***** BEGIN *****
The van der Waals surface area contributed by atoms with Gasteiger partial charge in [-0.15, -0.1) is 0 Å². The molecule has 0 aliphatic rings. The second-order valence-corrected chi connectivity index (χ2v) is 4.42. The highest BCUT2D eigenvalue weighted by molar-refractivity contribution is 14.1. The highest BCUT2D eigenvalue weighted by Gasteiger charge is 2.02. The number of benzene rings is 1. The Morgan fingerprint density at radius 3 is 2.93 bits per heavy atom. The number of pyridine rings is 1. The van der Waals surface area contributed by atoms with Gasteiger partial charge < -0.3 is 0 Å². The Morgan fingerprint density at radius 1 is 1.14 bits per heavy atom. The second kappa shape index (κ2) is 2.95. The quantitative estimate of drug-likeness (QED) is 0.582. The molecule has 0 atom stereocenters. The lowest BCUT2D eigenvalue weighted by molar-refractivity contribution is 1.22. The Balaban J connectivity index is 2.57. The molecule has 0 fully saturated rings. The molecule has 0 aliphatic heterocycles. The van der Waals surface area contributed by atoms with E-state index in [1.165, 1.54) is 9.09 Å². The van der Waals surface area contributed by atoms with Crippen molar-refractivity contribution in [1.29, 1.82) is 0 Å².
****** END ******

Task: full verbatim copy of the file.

The van der Waals surface area contributed by atoms with Gasteiger partial charge in [-0.15, -0.1) is 0 Å². The molecule has 0 aliphatic rings. The second-order valence-corrected chi connectivity index (χ2v) is 4.42. The highest BCUT2D eigenvalue weighted by molar-refractivity contribution is 14.1. The highest BCUT2D eigenvalue weighted by Gasteiger charge is 2.02. The number of benzene rings is 1. The Morgan fingerprint density at radius 3 is 2.93 bits per heavy atom. The number of pyridine rings is 1. The van der Waals surface area contributed by atoms with Gasteiger partial charge < -0.3 is 0 Å². The Morgan fingerprint density at radius 1 is 1.14 bits per heavy atom. The second kappa shape index (κ2) is 2.95. The quantitative estimate of drug-likeness (QED) is 0.582. The molecule has 0 atom stereocenters. The lowest BCUT2D eigenvalue weighted by molar-refractivity contribution is 1.22. The Balaban J connectivity index is 2.57. The molecule has 0 fully saturated rings. The molecule has 0 aliphatic heterocycles. The van der Waals surface area contributed by atoms with E-state index in [1.165, 1.54) is 9.09 Å². The van der Waals surface area contributed by atoms with Crippen molar-refractivity contribution in [1.29, 1.82) is 0 Å².